The world's fastest camera, capable of shooting at 4.4 trillion frames per second, has been developed in Japan, able to capture movement at one-sixth the speed of light. Using a new technique called Sequentially Times All-optical Mapping Photography (STAMP), the camera is around 1,000 times faster than any of its existing rivals, and opens the door to new understanding of chemical reactions and more.
For instance, using the camera, researchers have been able to photography the conduction of heat, something too fast for existing technology to see.
The STAMP system is the brainchild of the University of Tokyo and Keio University, and its speed is down to a new approach to the shutter. Rather than a mechanical or even electronic shutter, the Japanese camera uses an optical shutter, allowing it to fire in under one-trillionth of a second.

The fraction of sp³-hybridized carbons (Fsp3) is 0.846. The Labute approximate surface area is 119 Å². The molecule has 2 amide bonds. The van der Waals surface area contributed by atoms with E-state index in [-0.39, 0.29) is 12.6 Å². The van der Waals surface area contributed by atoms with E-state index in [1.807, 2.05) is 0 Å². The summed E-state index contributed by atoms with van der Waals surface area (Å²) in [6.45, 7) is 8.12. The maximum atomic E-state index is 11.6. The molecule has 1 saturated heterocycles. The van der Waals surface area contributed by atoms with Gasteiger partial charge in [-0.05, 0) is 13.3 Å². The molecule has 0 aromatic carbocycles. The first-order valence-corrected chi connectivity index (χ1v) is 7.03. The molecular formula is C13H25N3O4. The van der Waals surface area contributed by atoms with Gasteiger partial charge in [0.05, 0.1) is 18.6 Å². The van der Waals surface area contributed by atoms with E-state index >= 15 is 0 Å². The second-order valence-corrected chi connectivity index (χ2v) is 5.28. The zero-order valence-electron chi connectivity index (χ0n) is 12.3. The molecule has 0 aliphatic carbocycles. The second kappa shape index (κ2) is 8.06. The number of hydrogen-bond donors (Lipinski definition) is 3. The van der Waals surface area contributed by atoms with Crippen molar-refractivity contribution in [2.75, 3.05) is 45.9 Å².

Admittedly, the resolution of your final photos isn't going to be quite as good from a STAMP camera as, say, what's built into your phone. The high-speed shooter produces 450 x 450 stills, which sounds relatively low but is actually on a par with similar - yet slower - cameras used in science.
Potential applications include photochemistry, spintronics, phononics, fluidics, and plasma physics, though the team behind the research believes it has broader uses than that.
For instance, in medical fields the shutter system could be used for more precise ultrasonic therapy, while chip manufacturers might use the camera to increase their laser processing control.